Speaker: Prof. Vidvuds Ozolins
(Dept. of Materials Science and Engineering, Univ. of California)
Title: First-principles design of hydrogen storage materials
Time: 15:30, Tue., March 15, 2011
Venue: Dr. C. T. Chang Memorial Hall (4F), IAMS, AS
Contact: Dr. Jer-Lai Kuo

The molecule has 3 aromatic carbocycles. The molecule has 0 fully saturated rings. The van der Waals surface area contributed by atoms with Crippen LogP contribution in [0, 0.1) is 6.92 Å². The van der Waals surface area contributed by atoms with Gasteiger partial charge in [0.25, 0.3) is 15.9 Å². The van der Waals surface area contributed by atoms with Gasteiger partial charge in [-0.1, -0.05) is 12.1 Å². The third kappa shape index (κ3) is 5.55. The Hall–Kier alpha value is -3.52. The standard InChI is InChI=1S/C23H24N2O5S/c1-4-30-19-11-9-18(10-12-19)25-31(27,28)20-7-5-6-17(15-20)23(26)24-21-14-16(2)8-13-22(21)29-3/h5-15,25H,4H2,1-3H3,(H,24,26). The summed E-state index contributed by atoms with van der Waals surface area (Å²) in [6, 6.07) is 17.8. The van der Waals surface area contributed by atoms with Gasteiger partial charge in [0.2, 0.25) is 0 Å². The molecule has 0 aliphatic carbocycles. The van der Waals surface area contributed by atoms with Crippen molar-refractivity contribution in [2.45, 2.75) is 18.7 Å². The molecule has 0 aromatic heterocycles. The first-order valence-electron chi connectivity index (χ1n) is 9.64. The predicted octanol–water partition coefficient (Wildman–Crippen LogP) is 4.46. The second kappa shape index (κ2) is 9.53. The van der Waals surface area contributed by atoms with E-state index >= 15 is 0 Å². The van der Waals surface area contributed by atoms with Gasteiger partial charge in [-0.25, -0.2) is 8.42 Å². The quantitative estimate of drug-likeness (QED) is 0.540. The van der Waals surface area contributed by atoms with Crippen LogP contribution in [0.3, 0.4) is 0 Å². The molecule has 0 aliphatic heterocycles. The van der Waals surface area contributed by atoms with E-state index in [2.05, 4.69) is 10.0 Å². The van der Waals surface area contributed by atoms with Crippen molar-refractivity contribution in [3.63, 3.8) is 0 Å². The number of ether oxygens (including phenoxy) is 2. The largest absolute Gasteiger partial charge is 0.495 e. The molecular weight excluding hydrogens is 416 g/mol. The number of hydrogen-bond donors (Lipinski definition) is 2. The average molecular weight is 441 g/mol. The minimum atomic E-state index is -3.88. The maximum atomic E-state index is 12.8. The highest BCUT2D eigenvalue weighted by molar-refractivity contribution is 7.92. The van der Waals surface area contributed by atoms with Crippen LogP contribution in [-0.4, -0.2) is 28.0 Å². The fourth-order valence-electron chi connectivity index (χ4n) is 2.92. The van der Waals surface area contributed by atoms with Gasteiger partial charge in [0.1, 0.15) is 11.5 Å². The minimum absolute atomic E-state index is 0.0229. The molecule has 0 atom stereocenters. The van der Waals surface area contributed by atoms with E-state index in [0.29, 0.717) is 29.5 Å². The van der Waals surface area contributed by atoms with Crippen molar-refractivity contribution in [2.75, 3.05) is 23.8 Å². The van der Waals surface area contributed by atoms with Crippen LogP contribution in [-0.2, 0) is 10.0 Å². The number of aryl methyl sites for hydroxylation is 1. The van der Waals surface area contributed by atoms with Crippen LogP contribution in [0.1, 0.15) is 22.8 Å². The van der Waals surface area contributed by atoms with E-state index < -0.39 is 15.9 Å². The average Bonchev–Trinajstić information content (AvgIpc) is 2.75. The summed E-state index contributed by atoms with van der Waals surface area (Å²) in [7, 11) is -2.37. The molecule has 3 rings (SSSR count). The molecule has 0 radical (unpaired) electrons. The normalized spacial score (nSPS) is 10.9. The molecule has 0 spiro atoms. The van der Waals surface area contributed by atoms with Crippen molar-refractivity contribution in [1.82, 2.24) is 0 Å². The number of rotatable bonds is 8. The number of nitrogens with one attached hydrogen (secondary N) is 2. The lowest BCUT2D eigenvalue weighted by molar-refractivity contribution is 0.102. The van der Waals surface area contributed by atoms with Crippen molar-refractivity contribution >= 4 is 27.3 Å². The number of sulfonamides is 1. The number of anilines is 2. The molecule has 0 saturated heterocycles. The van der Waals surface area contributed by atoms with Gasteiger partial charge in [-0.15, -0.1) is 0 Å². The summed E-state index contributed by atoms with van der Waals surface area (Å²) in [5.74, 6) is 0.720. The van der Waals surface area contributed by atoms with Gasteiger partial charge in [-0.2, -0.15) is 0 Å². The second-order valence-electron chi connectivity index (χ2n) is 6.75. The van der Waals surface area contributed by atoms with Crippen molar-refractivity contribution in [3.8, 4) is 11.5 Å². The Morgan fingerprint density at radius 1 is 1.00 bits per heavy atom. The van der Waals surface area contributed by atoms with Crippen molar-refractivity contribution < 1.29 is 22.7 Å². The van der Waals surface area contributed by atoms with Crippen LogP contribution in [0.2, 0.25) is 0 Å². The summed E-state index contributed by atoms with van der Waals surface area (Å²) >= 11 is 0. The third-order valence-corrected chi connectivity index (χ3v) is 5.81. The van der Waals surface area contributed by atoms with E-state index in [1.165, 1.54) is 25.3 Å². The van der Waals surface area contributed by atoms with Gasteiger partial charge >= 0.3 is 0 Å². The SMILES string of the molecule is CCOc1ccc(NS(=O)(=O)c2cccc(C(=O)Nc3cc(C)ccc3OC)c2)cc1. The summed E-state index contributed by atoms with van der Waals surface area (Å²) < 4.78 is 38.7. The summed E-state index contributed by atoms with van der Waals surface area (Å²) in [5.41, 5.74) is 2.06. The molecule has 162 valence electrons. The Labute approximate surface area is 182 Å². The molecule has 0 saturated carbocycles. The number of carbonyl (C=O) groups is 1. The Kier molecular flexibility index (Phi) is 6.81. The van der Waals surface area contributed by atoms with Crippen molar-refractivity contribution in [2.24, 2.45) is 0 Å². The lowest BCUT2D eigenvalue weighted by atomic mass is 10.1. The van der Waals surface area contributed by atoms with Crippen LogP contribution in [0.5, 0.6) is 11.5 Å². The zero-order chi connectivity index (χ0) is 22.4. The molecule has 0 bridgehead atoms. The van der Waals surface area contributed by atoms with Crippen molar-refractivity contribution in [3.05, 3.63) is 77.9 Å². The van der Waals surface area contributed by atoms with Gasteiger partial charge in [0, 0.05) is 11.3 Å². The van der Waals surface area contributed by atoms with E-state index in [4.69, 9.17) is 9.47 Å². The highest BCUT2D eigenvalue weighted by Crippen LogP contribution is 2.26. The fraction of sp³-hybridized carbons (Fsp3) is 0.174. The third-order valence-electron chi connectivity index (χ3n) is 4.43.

General adoption of hydrogen as a vehicular fuel depends on the ability to store hydrogen at high volumetric and gravimetric densities, as well as on the ability to extract it at sufficiently rapid rates. Practical requirements for on-board hydrogen storage systems are very challenging and cannot be met with existing technologies, and significant effort has been invested in searching for new materials that could efficiently store hydrogen at near ambient temperatures and pressures. Among the various hydrogen storage options (such as compressed gas, sorbents and metal-organic frameworks, chemical liquid hydrides), solid-state storage in multicomponent complex hydrides has attracted particular attention due to the very high storage densities and favorable thermodynamics that can be achieved in these systems. We will show how first-principles theoretical calculations based on the fundamental physics theories of quantum mechanics and statistical mechanics can be used as a valuable tool for understanding and predicting novel hydrogen storage materials. Recent studies in our group have used density-functional theory (DFT) calculations to (i) predict crystal structures of new solid-state hydrides, (ii) determine phase diagrams and thermodynamically favored reaction pathways in multinary hydrides, and (iii) study microscopic kinetics of diffusion, phase transformations, and hydrogen release.